New Posts New Posts RSS Feed - Transistors like Valves, Obsolete
  FAQ FAQ  Forum Search   Events   Register Register  Login Login

Join our friendly forum here and subscribe to our newsletters here

A rule of fairness:
When other manufacturers websites allow people to recommend our products instead of their own then people can do the same here, but please not before! Such posts will be deleted.
See terms and conditions here...


Transistors like Valves, Obsolete

 Post Reply Post Reply
Author
Graham Slee View Drop Down
Admin Group
Admin Group
Avatar
Pushing the boundaries

Joined: 11 Jan 2008
Location: South Yorkshire
Status: Offline
Points: 8036
Post Options Post Options   Thanks (0) Thanks(0)   Quote Graham Slee Quote  Post ReplyReply Direct Link To This Post Topic: Transistors like Valves, Obsolete
    Posted: 03 Nov 2018 at 5:18am
Use it or lose it is what I've said for a number of years, but who listens?

Obviously very few hi-fi purchasers, because the lifeblood of true high fidelity is being drained out to be replaced by "noise technologies".

It doesn't matter anymore how music sounds. The newer generations of hi-fi buyers are content to buy what is in-fact rubbish, so long as it's cheap.

How can I justify saying that? Easy, I can see all the essential transistors true high fidelity used are not just being discontinued, most have already gone!

I know in the UK there is the Monopolies and Mergers Commission which safeguards against the very thing which has happened in the domineering USA semiconductor industry. If the US has a similar Government watchdog, then it must have been sleeping.

Wikipedia will spell it out for you. Each independent semiconductor manufacturer has been gobbled up by the largest competitor, in this case On-Semiconductor, and their ranges rationalised, or in other words, destroyed.

What Philips' Chinese manufacturing facility NXP is doing very few know. The availability of their transistors outside China is shrinking. They're probably following the leader (On-Semi) and it's obvious in searching distributor data bases, they're not interested in supplying the rest of the world.

So what are the losses? Well maybe you won't believe me, but discrete class-A and class-AB amplifiers will soon all carry a premium price tag.

What transistors do designers use for input stages and voltage amplifier stages? Invariably the 2N5551, 2N5401, MPSA06, MPSA56, MPSA42 and MPSA92.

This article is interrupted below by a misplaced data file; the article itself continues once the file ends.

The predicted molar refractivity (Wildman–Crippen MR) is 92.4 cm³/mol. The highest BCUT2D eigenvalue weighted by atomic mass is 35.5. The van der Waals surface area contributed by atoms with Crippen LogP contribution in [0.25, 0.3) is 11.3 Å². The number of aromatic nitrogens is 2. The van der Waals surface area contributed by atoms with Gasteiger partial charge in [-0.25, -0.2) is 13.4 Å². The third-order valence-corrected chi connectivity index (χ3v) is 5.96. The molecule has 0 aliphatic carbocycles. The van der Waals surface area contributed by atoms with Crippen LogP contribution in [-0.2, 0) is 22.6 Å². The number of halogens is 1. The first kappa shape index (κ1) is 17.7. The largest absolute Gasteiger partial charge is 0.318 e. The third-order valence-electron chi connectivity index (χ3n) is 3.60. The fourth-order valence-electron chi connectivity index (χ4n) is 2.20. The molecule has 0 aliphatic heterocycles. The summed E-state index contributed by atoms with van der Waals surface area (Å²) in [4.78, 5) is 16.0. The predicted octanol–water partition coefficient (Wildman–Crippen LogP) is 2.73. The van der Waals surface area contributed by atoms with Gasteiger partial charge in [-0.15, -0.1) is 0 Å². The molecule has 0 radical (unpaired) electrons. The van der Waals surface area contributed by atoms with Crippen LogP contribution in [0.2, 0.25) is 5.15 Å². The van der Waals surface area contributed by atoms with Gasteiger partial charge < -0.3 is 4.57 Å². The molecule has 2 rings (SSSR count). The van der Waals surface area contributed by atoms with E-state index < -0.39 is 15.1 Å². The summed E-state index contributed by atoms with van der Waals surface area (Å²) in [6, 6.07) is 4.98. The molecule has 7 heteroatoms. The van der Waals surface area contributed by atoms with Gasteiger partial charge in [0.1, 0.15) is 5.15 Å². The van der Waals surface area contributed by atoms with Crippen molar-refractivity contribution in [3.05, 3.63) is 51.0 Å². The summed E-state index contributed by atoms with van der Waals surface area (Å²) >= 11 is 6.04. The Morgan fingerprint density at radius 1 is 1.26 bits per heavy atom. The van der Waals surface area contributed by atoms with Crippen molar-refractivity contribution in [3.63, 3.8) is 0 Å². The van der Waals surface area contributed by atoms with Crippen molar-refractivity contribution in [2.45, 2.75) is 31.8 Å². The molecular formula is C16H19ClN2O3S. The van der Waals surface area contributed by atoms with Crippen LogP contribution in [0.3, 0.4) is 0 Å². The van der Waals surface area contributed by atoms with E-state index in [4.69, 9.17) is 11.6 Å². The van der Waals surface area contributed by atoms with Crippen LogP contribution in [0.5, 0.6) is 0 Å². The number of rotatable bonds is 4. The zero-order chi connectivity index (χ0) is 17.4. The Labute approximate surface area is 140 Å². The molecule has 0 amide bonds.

These have been earmarked for end-of-line for at least 4 years, seemingly even before On-Semi acquired the facilities.

Where have all the Japanese 2SA..., 2SC..., and 2SD... transistors gone? Good question - try the word "globalisation".

Think about it. If you have no interest in how things sound, just in how things look, and how cheap they are to buy, you will buy on that basis. You will buy class-D (and its many variants), or maybe a chip amp. You might wonder why some amps are well-over a thousand pounds/dollars, and might see them as rip-off, not realising that sound quality, sound staging and musical timing, as well as being able to listen without fatigue, is what you get from good old linear analogue design (or that's what you'd expect for that sort of money).

But the younger generations want none of that. Their attention spans are too short anyway. Does it make a noise? Yes! OK they'll buy it.

Unscrupulous dealers make available this "noise technology". They like to think they're hi-fi shops. Well, I suppose words (or abbreviations in this case) eventually lose their meaning.

But the casualties are what true music lovers need. Life without the 2N5551, 2N5401, MPSA06, MPSA56, MPSA42 and MPSA92 means no more great sound (from speakers anyway).

Glancing at catalogues you might wonder why I'm writing this. You might still be able to spot some of these transistors for sale from distributors? Yes?

The manufacturers might still state "active" but the missing word is "production". Active means they're on sale so why worry? Active means when they're gone they're gone!